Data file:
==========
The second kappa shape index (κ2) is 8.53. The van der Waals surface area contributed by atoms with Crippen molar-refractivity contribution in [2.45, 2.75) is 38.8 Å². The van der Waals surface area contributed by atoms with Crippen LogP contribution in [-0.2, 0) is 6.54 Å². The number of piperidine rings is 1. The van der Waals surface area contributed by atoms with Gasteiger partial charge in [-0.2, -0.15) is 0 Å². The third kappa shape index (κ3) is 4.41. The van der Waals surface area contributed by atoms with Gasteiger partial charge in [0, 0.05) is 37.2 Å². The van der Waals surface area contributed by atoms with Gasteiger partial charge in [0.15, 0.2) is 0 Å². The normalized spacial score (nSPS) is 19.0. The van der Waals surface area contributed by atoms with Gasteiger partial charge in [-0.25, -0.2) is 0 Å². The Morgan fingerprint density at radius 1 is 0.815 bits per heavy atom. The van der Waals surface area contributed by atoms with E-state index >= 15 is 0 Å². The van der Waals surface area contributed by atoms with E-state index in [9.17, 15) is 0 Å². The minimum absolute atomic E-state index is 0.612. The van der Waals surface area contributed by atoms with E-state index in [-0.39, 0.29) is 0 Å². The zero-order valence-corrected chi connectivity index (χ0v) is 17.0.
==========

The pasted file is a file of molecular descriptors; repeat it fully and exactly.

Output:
The second kappa shape index (κ2) is 8.53. The van der Waals surface area contributed by atoms with Crippen molar-refractivity contribution in [2.45, 2.75) is 38.8 Å². The van der Waals surface area contributed by atoms with Crippen LogP contribution in [-0.2, 0) is 6.54 Å². The number of piperidine rings is 1. The van der Waals surface area contributed by atoms with Gasteiger partial charge in [-0.2, -0.15) is 0 Å². The third kappa shape index (κ3) is 4.41. The van der Waals surface area contributed by atoms with Gasteiger partial charge in [0, 0.05) is 37.2 Å². The van der Waals surface area contributed by atoms with Gasteiger partial charge in [0.15, 0.2) is 0 Å². The normalized spacial score (nSPS) is 19.0. The van der Waals surface area contributed by atoms with Gasteiger partial charge in [-0.25, -0.2) is 0 Å². The Morgan fingerprint density at radius 1 is 0.815 bits per heavy atom. The van der Waals surface area contributed by atoms with E-state index >= 15 is 0 Å². The van der Waals surface area contributed by atoms with E-state index in [9.17, 15) is 0 Å². The minimum absolute atomic E-state index is 0.612. The van der Waals surface area contributed by atoms with E-state index in [-0.39, 0.29) is 0 Å². The zero-order valence-corrected chi connectivity index (χ0v) is 17.0.